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International Approaches To Renewable Energy Education –A Faculty Professional DevelopmentCase Study With Recommended PracticesFor STEM Educators

Calls for increased international competency in U.S. college graduates and the global nature of the renewable energy industry require an exploration of how to incorporate a global perspective in STEM curricula, and how to best develop faculty providing them with global knowledge and skills necessary to update and improve existing teaching practices. To expand awareness of the global renewable energy sector, a cohort of renewable energy educators from across the United States participated in two international learning exchanges to Australia/New Zealand and Germany/Denmark. The exchanges provided opportunities for the participants to meet with technical educators, visit teaching labs, review industry partnerships, talk with policy makers and government representatives, and to share knowledge and best teaching practices. Three years after the initial international exchange, participant data was collected to measure the extended impact of the experience and the perceived value of various learning activities. The results show that the exchanges expanded participant’s knowledge of renewable energy technologies and issues both in the U.S. and abroad, and also influenced teaching curriculum and instruction, and academic community engagement. This study serves as a model program for providing STEM faculty with rich international experience. The findings in this manuscript highlight the key components to building a successful international professional development program, and illustrate the type of impacts that can result from these activities. The lessons learned are meaningful to other institutions or organizations planning similar international activities in a variety of disciplines. Read More

Brian Cox experiments: Primary science

Education in science and mathematics should develop the natural intellectual curiosity and creativity of young people. Creative and experimental approaches will be particularly important for keeping students interested and engaged in science, and for equipping them well for the future, whether or not they pursue a career in science. To support this activity in primary schools, Brian Cox, the Society’s Professor for Public Engagement in Science, presents a series of video resources to increase teachers’ confidence with experimental science and relate the experiments to the real world. The resources support six experiments across the primary science curriculum, and each written resource is supported by four videos: Set up video: this video explains what has to be prepared for the experiment in advance and what health and safety concerns should be considered for a risk assessment. This is for teachers to view in advance of running the experiment. Experiment video: this video shows the experiment taking place, gives examples of common areas where students make mistakes and outlines how to address these. This for teachers to view in advance of running the experiment. Real life video: this video gives an example of a real life context where the experiment topic is relevant, allowing students to understand how the activity they have done is important. This is for teachers to show as part of the class activities. Research video: this video gives an example of current research in an area related to the topic of the experiment, allowing students to see what scientists look like and understand what kind of areas they could investigate if they continue in science. This is for teachers to show as part of the class activities. Read More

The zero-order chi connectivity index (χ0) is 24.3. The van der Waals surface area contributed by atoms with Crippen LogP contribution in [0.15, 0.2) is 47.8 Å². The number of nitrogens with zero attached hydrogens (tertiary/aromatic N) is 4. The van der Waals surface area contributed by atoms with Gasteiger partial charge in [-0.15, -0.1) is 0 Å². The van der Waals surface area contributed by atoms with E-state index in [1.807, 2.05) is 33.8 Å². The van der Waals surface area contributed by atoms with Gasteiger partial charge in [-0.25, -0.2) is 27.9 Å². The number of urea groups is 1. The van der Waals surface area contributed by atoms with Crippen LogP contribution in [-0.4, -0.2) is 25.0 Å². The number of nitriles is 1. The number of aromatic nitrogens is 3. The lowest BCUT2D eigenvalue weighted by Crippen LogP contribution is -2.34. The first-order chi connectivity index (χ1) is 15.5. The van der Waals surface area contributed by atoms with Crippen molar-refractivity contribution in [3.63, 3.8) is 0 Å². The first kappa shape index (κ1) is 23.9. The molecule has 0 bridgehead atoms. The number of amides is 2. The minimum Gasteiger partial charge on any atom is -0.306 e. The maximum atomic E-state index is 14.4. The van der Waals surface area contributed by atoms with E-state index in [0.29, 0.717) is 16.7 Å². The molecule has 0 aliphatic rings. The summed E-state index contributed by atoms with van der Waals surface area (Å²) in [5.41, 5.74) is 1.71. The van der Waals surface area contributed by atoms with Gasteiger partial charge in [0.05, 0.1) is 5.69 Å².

Dig Into Mining

Dig Into Mining – The Story of Copper is an interactive educational program for students grades 6-8 that uncovers the use of metals such as copper in our everyday life, and provides students a deeper understanding of today’s hard rock mining industry. The initiative equips educators, students and families with dynamic resources – including a virtual field trip, interactive digital learning tools, and school-to-home connections – designed to give students a front row seat to nature’s geological wonders and inspire further exploration of the world around them. Read More

Molybdenum (alternative mineral mining)

Hands-on teaching activity describing molybdenum, a key mineral nutrient. Read More

Resources for Teaching Large Classes

A resource for teaching large classes (focus in geosciences). Read More

Earth Right Now (NASA)